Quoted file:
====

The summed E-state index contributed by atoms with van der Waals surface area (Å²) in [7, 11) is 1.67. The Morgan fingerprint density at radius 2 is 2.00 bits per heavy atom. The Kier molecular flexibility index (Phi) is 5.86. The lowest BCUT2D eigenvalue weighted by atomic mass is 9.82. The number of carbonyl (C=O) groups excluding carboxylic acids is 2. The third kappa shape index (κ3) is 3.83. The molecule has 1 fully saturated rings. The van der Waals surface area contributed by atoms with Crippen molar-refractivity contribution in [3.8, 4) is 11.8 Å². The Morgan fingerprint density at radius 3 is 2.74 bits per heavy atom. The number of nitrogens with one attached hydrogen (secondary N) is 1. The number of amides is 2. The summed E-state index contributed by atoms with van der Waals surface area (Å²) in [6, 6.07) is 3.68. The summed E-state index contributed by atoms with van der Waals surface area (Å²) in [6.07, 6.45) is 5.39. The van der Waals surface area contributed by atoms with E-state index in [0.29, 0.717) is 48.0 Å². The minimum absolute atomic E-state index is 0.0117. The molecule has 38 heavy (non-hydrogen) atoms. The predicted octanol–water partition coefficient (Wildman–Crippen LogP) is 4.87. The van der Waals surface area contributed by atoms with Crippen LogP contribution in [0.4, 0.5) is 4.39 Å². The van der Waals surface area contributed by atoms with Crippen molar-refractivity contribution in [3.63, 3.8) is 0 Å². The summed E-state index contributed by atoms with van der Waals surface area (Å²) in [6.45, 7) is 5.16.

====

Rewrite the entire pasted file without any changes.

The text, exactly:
The summed E-state index contributed by atoms with van der Waals surface area (Å²) in [7, 11) is 1.67. The Morgan fingerprint density at radius 2 is 2.00 bits per heavy atom. The Kier molecular flexibility index (Phi) is 5.86. The lowest BCUT2D eigenvalue weighted by atomic mass is 9.82. The number of carbonyl (C=O) groups excluding carboxylic acids is 2. The third kappa shape index (κ3) is 3.83. The molecule has 1 fully saturated rings. The van der Waals surface area contributed by atoms with Crippen molar-refractivity contribution in [3.8, 4) is 11.8 Å². The Morgan fingerprint density at radius 3 is 2.74 bits per heavy atom. The number of nitrogens with one attached hydrogen (secondary N) is 1. The number of amides is 2. The summed E-state index contributed by atoms with van der Waals surface area (Å²) in [6, 6.07) is 3.68. The summed E-state index contributed by atoms with van der Waals surface area (Å²) in [6.07, 6.45) is 5.39. The van der Waals surface area contributed by atoms with E-state index in [0.29, 0.717) is 48.0 Å². The minimum absolute atomic E-state index is 0.0117. The molecule has 38 heavy (non-hydrogen) atoms. The predicted octanol–water partition coefficient (Wildman–Crippen LogP) is 4.87. The van der Waals surface area contributed by atoms with Crippen LogP contribution in [0.4, 0.5) is 4.39 Å². The van der Waals surface area contributed by atoms with Crippen molar-refractivity contribution in [3.63, 3.8) is 0 Å². The summed E-state index contributed by atoms with van der Waals surface area (Å²) in [6.45, 7) is 5.16.